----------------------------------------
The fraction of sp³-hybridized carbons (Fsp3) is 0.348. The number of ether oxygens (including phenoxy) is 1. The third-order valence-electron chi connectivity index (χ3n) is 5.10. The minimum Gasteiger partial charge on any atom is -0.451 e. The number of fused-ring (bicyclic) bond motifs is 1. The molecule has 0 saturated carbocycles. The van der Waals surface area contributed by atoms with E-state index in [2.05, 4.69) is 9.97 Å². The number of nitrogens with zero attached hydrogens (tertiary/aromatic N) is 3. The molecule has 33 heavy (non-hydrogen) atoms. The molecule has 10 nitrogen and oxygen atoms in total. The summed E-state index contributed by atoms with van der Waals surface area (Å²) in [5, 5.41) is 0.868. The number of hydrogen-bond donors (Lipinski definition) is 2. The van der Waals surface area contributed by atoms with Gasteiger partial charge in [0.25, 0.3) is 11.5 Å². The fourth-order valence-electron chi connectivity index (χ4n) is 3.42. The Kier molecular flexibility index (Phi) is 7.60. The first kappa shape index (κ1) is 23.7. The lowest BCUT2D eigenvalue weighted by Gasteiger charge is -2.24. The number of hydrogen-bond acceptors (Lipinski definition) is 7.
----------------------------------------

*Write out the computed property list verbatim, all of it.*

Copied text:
The fraction of sp³-hybridized carbons (Fsp3) is 0.348. The number of ether oxygens (including phenoxy) is 1. The third-order valence-electron chi connectivity index (χ3n) is 5.10. The minimum Gasteiger partial charge on any atom is -0.451 e. The number of fused-ring (bicyclic) bond motifs is 1. The molecule has 0 saturated carbocycles. The van der Waals surface area contributed by atoms with E-state index in [2.05, 4.69) is 9.97 Å². The number of nitrogens with zero attached hydrogens (tertiary/aromatic N) is 3. The molecule has 33 heavy (non-hydrogen) atoms. The molecule has 10 nitrogen and oxygen atoms in total. The summed E-state index contributed by atoms with van der Waals surface area (Å²) in [5, 5.41) is 0.868. The number of hydrogen-bond donors (Lipinski definition) is 2. The van der Waals surface area contributed by atoms with Gasteiger partial charge in [0.25, 0.3) is 11.5 Å². The fourth-order valence-electron chi connectivity index (χ4n) is 3.42. The Kier molecular flexibility index (Phi) is 7.60. The first kappa shape index (κ1) is 23.7. The lowest BCUT2D eigenvalue weighted by Gasteiger charge is -2.24. The number of hydrogen-bond acceptors (Lipinski definition) is 7.